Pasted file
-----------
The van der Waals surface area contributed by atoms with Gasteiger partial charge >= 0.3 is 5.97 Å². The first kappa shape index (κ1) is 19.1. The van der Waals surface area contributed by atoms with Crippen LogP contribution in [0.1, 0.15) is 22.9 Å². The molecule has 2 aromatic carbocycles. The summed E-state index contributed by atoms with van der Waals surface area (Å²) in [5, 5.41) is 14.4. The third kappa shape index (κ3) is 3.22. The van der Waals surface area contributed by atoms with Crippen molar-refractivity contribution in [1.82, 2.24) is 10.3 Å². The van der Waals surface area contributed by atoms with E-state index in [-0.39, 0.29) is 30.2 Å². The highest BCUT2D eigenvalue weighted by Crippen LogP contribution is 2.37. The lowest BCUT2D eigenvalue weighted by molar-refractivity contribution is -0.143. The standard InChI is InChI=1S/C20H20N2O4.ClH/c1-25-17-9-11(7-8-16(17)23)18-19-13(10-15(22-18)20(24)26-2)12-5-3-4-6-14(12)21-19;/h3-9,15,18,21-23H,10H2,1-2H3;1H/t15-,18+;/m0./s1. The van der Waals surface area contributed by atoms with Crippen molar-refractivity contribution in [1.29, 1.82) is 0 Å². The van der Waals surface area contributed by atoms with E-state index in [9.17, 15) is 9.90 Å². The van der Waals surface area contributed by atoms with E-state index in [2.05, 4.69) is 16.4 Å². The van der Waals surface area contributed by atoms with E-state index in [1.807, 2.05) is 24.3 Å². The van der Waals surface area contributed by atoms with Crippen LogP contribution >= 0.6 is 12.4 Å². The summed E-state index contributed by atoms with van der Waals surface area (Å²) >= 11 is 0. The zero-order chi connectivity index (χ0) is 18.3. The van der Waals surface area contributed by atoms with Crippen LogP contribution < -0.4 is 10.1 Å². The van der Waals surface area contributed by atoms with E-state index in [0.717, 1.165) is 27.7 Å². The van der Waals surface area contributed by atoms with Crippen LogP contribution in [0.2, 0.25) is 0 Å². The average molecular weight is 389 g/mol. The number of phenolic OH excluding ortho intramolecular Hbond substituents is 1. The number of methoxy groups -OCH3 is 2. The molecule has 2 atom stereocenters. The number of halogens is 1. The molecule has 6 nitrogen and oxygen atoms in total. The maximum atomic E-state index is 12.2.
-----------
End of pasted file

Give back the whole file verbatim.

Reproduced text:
The van der Waals surface area contributed by atoms with Gasteiger partial charge >= 0.3 is 5.97 Å². The first kappa shape index (κ1) is 19.1. The van der Waals surface area contributed by atoms with Crippen LogP contribution in [0.1, 0.15) is 22.9 Å². The molecule has 2 aromatic carbocycles. The summed E-state index contributed by atoms with van der Waals surface area (Å²) in [5, 5.41) is 14.4. The third kappa shape index (κ3) is 3.22. The van der Waals surface area contributed by atoms with Crippen molar-refractivity contribution in [1.82, 2.24) is 10.3 Å². The van der Waals surface area contributed by atoms with E-state index in [-0.39, 0.29) is 30.2 Å². The highest BCUT2D eigenvalue weighted by Crippen LogP contribution is 2.37. The lowest BCUT2D eigenvalue weighted by molar-refractivity contribution is -0.143. The standard InChI is InChI=1S/C20H20N2O4.ClH/c1-25-17-9-11(7-8-16(17)23)18-19-13(10-15(22-18)20(24)26-2)12-5-3-4-6-14(12)21-19;/h3-9,15,18,21-23H,10H2,1-2H3;1H/t15-,18+;/m0./s1. The van der Waals surface area contributed by atoms with Crippen molar-refractivity contribution in [1.29, 1.82) is 0 Å². The van der Waals surface area contributed by atoms with E-state index in [9.17, 15) is 9.90 Å². The van der Waals surface area contributed by atoms with E-state index in [2.05, 4.69) is 16.4 Å². The van der Waals surface area contributed by atoms with E-state index in [1.807, 2.05) is 24.3 Å². The van der Waals surface area contributed by atoms with Crippen LogP contribution >= 0.6 is 12.4 Å². The summed E-state index contributed by atoms with van der Waals surface area (Å²) >= 11 is 0. The zero-order chi connectivity index (χ0) is 18.3. The van der Waals surface area contributed by atoms with Crippen LogP contribution < -0.4 is 10.1 Å². The van der Waals surface area contributed by atoms with E-state index in [0.717, 1.165) is 27.7 Å². The van der Waals surface area contributed by atoms with Crippen LogP contribution in [0.2, 0.25) is 0 Å². The average molecular weight is 389 g/mol. The number of phenolic OH excluding ortho intramolecular Hbond substituents is 1. The number of methoxy groups -OCH3 is 2. The molecule has 2 atom stereocenters. The number of halogens is 1. The molecule has 6 nitrogen and oxygen atoms in total. The maximum atomic E-state index is 12.2.